The importance of eye gaze as a means of communication is indisputable. However, there is debate about whether there is a dedicated neural module, which functions as an eye gaze detector and when infants are able to use eye gaze cues in a referential way. The application of neuroscience methodologies to developmental psychology has provided new insights into early social cognitive development. This review integrates findings on the development of eye gaze processing with research on the neural mechanisms underlying infant and adult social cognition. This research shows how a cognitive neuroscience approach can improve our understanding of social development and autism spectrum disorder.
Direct eye contact influences the neural processing of objects in 5-month-old infants
Do 5-month-old infants show differences in processing objects as a function of a prior interaction with an adult? Using a live ERP paradigm we assessed this question utilizing a within-subjects design. Infants saw objects during two pretest phases with an adult experimenter. We recorded event-related potentials to the presentation of objects following the interactive pretest phases. Experimental conditions differed only in the nature of eye contact between the infant and the experimenter during the pretests. In one condition the experimenter engaged the infant with direct eye contact. In a second condition the experimenter looked only at the infant's chest. We found that the negative component, related to attentional processes, showed differences between experimental conditions in left fronto-central locations. These data show that 5-month-old infants allocate more attention to objects that have been previously seen during direct eye-contact interaction. In addition, these results clarify the functional nature of the negative component.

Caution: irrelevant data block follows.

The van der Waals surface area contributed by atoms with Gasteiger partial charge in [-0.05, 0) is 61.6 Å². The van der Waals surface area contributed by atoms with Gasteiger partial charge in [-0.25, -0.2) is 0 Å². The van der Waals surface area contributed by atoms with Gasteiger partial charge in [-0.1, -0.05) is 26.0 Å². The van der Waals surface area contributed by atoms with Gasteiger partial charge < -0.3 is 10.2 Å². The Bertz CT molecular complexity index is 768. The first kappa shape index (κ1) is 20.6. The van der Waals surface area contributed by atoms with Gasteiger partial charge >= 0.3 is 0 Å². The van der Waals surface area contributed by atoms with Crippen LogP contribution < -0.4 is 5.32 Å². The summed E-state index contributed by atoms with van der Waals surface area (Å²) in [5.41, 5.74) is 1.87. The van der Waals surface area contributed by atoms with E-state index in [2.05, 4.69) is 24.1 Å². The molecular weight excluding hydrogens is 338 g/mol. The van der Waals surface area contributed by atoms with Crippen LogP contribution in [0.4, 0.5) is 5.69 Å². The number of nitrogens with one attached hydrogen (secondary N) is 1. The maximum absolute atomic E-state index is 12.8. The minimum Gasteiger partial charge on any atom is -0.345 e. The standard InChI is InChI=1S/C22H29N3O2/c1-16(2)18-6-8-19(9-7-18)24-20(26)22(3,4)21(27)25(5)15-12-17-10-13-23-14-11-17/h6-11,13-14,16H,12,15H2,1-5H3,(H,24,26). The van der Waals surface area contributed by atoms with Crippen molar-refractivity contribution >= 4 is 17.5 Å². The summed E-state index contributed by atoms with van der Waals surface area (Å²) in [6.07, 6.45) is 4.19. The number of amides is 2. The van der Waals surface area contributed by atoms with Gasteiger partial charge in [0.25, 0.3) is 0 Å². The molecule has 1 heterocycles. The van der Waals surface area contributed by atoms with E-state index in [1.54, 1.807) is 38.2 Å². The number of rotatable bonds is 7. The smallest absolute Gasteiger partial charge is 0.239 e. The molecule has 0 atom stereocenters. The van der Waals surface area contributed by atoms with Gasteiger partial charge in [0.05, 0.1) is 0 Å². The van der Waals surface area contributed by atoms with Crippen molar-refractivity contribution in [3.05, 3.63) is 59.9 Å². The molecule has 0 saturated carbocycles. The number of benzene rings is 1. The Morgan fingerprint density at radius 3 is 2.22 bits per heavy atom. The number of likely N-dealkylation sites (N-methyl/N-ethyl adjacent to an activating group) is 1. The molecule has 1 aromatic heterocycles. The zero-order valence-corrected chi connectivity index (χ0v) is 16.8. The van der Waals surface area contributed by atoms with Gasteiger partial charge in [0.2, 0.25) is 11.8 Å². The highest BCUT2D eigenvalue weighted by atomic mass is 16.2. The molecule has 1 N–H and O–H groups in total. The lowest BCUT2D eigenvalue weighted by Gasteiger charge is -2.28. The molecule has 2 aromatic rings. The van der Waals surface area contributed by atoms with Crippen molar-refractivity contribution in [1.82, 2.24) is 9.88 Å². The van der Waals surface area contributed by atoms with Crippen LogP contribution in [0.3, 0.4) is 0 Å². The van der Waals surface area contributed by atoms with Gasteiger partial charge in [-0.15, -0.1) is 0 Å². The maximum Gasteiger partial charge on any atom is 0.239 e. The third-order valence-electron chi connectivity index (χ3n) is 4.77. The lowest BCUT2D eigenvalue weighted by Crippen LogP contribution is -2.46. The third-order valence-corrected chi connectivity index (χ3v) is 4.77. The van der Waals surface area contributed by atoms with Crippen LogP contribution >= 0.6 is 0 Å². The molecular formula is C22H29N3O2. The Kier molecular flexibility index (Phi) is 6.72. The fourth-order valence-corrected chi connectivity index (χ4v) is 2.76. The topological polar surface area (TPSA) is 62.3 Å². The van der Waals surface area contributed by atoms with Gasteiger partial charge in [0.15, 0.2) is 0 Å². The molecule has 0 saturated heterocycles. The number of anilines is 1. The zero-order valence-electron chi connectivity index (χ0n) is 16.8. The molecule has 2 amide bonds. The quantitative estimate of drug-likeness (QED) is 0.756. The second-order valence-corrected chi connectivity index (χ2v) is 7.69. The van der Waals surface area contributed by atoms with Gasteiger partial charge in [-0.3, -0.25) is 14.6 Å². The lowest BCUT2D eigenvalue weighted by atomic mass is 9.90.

Influence of vocal cues on learning about objects in joint attention contexts
An experimenter taught infants about a novel toy in two joint attention conditions, one with and one without vocal cues. In test trials, infants viewed the familiar toy and a novel toy. Infants in the Joint Attention plus Voice condition looked significantly longer to the novel toy.